ST. GEORGE — Rick Erickson was in Orem on Monday night when he got the call saying that he’d been appointed to the St. George City Council – via coin toss.
Erickson was still in Orem on Tuesday afternoon when he was informed by the City Clerk’s Office that there were procedural errors that would require the City Council to vote again. So he returned to City Hall to attend the special meeting to revisit the process and to correct the procedural errors, Wednesday at 3 p.m.
“I really wish it didn’t come to this,” Erickson told St. George News. “But if the statute says it must be done that way, I’ll respect their decision, whatever it may be.”
The first round of Wednesday’s voting tallied three votes for Natalie Larsen and only one for Erickson. He was out.
The next round saw Larsen face off with Vardell Curtis. Curtis won that round, and the vacant council seat, three votes to one.
City Manager Adam Lenhard began Wednesday’s meeting by reading a brief statement about how he thought the procedural errors happened and then suggested the council rewind to Monday afternoon.
“The language in the statute’s incredibly vague,” Lenhard told St. George News. “That led to a number of issues. The only right thing to do, I think, was to roll back the process to the point where we were still correct.”
That would take the process back to the first of Monday’s two votes. Curtis got two of the four votes, while Larsen and Erickson received one each. This is where the first procedural error was made.
“Mayor Randall has the right, by statute, to break a tie,” Lenhard said. “We’re only supposed to resort to the coin toss if there’s two candidates.”
Instead, the first toss was made to decide whether it would be Larsen or Erickson who would advance to the next round to face Curtis. Larsen called it – and lost.
During the next round of voting, Erickson and Curtis earned two votes each. Again, the mayor was supposed to be the deciding vote. Instead, Lenhard flipped the coin again.
The second coin toss went Erickson’s way too, so he was appointed to the City Council. But Lenhard said the process didn’t feel quite right.
“Monday evening, we already had questions,” he said. “Tuesday, we pored over the statutes to see whether we correctly followed procedure. And, it turns out, we had not.”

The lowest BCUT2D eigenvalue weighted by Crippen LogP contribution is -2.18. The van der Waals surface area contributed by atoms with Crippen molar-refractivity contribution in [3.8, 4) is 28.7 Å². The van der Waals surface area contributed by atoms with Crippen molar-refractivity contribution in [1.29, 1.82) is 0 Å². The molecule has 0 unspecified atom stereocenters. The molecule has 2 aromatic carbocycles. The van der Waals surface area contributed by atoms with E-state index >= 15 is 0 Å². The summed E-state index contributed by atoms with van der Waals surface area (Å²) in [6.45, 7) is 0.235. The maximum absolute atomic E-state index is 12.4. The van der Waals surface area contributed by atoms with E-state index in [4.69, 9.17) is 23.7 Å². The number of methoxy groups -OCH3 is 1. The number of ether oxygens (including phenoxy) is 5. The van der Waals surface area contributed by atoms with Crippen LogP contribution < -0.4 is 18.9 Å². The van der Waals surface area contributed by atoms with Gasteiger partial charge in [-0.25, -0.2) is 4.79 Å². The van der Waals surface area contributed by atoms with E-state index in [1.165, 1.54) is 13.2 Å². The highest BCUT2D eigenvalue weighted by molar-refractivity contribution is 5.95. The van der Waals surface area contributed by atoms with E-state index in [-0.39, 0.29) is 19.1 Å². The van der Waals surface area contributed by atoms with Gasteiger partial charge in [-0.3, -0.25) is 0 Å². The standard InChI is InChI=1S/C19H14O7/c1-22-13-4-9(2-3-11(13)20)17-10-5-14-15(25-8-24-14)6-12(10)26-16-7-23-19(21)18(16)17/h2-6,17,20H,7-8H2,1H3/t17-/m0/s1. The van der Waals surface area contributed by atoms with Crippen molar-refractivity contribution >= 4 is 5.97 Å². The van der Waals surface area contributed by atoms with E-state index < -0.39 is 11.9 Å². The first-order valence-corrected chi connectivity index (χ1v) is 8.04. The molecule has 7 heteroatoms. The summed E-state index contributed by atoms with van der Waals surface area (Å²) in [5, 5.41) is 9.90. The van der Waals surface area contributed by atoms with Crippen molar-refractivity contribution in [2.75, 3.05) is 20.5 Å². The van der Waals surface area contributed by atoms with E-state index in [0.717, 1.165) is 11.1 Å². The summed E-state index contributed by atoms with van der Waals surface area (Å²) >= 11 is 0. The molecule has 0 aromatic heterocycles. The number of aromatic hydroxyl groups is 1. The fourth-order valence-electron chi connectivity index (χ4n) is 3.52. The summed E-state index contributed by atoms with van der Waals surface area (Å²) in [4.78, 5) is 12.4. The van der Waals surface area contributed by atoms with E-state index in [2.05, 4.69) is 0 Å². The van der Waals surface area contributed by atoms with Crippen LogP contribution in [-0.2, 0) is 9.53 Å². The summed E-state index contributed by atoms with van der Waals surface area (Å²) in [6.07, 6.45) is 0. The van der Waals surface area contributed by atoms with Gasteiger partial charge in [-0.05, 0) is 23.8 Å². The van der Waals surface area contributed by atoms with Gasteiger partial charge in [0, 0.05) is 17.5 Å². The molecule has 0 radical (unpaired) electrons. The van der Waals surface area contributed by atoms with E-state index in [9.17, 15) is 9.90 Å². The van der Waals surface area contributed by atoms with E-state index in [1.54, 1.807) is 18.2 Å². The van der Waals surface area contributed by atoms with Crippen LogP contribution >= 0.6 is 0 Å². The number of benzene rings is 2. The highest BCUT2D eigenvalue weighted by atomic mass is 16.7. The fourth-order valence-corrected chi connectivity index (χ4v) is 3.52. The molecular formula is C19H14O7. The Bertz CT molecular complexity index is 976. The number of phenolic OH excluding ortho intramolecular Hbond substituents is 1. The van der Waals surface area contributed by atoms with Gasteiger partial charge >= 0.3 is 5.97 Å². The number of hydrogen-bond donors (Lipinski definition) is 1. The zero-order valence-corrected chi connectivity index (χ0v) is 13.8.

Erickson, Larsen and Curtis were all present at Wednesday’s meeting. Though there was some tension in the air, Erickson had called Curtis the previous night.
“He said, ‘Whatever happens, you’ve got my support,'” Curtis said. “That says a lot about his character.”
Curtis also said that the only thing worse than a mistake is to not fix it, which captured Lenhard’s feelings exactly.
“It’s regrettable we had to do this this way,” said Lenhard. “But we had to do the right thing. We can’t ignore procedural errors. Anything less would be an insult to the community.”
To ignore them, Lenhard said, compromises the integrity of St. George’s elections and democracy. With all the public discussion around electoral integrity, Lenhard said it’s especially important to make sure they get the process right before moving forward.
“If the process doesn’t follow the law, it’s not valid,” Lenhard said. “That means that all three candidates weren’t afforded a fair process.”
Still, the corrections were not without their own attendant challenges. Erickson had, after all, been preparing since Monday evening to join the council.
“I was told I could invite my family and friends to the swearing in ceremony,” Erickson said. “Now I’m handing out mea culpas and retracting invitations.”
When asked if he’d run for council this fall, Erickson paused.
“This has been a very discouraging process,” he said. “There definitely needs to be a change at the state level so this doesn’t happen to anybody else.”
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